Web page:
Why You Should Never Stop Dancing
As a competitive dancer for over 30 years, it is difficult to imagine out lives without dancing. Dancing is a beautiful activity that seems so easy and effortless from the outside and yet so demanding once you make it your profession. When you look at great dancers it may seem that one can merely stand up, pick up one’s significant other, and dance gracefully and effortlessly. But, here is the catch!
Why? Because it’s impossible to stop once you’ve had a taste of the dancing! Your body will love it and your brain will keep asking for more! Any dancer knows and understands how emotionally he or she is attached to this beautiful art form and physical activity. But, what if there is more to it? What if dancing actually helps us not just in a physical and an emotional way but can even help our intellectual development?
In fact, dancing actually does help our brain continue to develop making us even smarter and more intelligent. Many studies already have shown that dancing helps reduce stress, increase levels of the “feel good” hormone Serotonin, and helps develop new neural connections within the brain. How amazing is this that while you are practicing your Feather Step in Foxtrot or dancing a Running Right Turn in Quickstep your brain is also developing new neurological connections and activates the process called Neuroplasticity.
When you are enjoying any activity, you don’t notice how much time passes, or how much physical effort you put in. You are so focused on the pleasure and the joy of the activity that you are present in the moment and focused on all the details that make the dance happen! For instance, it can be practicing and synchronizing timing of the body action of the rise and fall in Waltz with your partner or dancing nonstop Viennese Waltz to increase your stamina. Dancing allows you to workout, shape your body with the various moves, lose weight, and experience enjoy and pleasure all at the same time. In fact, it is the pleasure factor that diminishes your physical efforts and has immeasurable value for your brain.
Our dancing activity is so special because it increases the body’s Neural Connectivity as it integrates several brain functions at once; rational, musical, kinesthetic, and emotional. It all happens because you have to remember the dance steps, hold your partner’s hand, and execute the moves while listening to the rhythm of the music. Take for example a simple Reverse Turn in Foxtrot. The gentleman needs to lead his lady backwards, making her right foot the center of the turn in order to execute a seamless heel turn. In the mean time, the lady will drag her free heel and close it at the end of the turn gracefully transferring her weight at the same time. The gentleman needs to allow the lady to close her feet, synchronize the rise with her, and then together they both move in harmony to the next step. In the mean time they need to be aware of both their beautiful frames. In addition, the gentleman will allow his lady to expand her upper body shape while coming out of the heel turn.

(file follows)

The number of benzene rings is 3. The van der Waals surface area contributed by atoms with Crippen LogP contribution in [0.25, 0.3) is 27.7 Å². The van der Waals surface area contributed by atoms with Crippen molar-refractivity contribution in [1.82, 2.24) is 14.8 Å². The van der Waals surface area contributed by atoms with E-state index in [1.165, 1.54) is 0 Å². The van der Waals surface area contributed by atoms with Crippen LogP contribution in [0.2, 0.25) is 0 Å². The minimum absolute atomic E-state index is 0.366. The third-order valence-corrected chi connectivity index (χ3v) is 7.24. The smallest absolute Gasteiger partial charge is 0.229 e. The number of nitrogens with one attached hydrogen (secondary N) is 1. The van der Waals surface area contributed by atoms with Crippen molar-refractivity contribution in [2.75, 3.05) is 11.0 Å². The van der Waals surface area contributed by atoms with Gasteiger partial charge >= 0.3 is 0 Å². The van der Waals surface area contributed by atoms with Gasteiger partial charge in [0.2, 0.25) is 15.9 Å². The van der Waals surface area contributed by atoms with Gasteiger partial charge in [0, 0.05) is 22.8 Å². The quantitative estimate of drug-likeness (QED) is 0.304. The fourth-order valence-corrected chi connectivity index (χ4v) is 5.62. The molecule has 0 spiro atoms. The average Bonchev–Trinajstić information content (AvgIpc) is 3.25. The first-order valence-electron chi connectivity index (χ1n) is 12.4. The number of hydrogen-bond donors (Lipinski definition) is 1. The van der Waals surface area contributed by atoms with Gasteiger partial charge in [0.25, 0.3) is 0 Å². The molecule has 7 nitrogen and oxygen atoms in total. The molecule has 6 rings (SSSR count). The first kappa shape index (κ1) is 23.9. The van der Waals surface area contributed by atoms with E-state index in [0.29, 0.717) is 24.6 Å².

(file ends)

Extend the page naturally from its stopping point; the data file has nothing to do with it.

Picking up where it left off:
While the lady activates her frontal, turn, and sway planes in her body, creating a spiral to compliment her partner’s movement. Lastly, they need to be in harmony with not only each other but also with the music to enhance and show the character of the Slow Foxtrot. Doesn’t it all sound complicated? And, let’s not forget that all this needs to be done in the company of other couples on the dance floor so the direction and speed might necessarily need to be changed to avoid collisions with other couples. This is just an example of how many different tasks our brain goes through while dancing a simple Foxtrot figure. Furthermore, imagine remembering all of your routines, directions, timings, and then synchronizing them with your partner and the music! Hence the reason why dancing is a one of a kind physical activity that not only improves one’s balance, strength and endurance, but also activates each of our own Neuroplasticity.
Some researches says that Neuroplasticity is a remarkable process where the brain changes its structure and function as it learns new things and even creating new neurons in the process. It has been shown that strengthening these processes by dancing can have benefits in other pathologic situations, such as the enhancement of cognition and improvement in such disorders as Parkinson’s and Alzheimer’s diseases.
Dancing benefits your physical, emotional, and mental health. It helps you stay socially active and brings you personal growth. Furthermore, dancing won’t allow your mind, your brain, or your body to slowly deteriorate all with the added benefit of giving you a lot of enjoyment and pleasure throughout the process. Therefore, why would anybody ever stop dancing?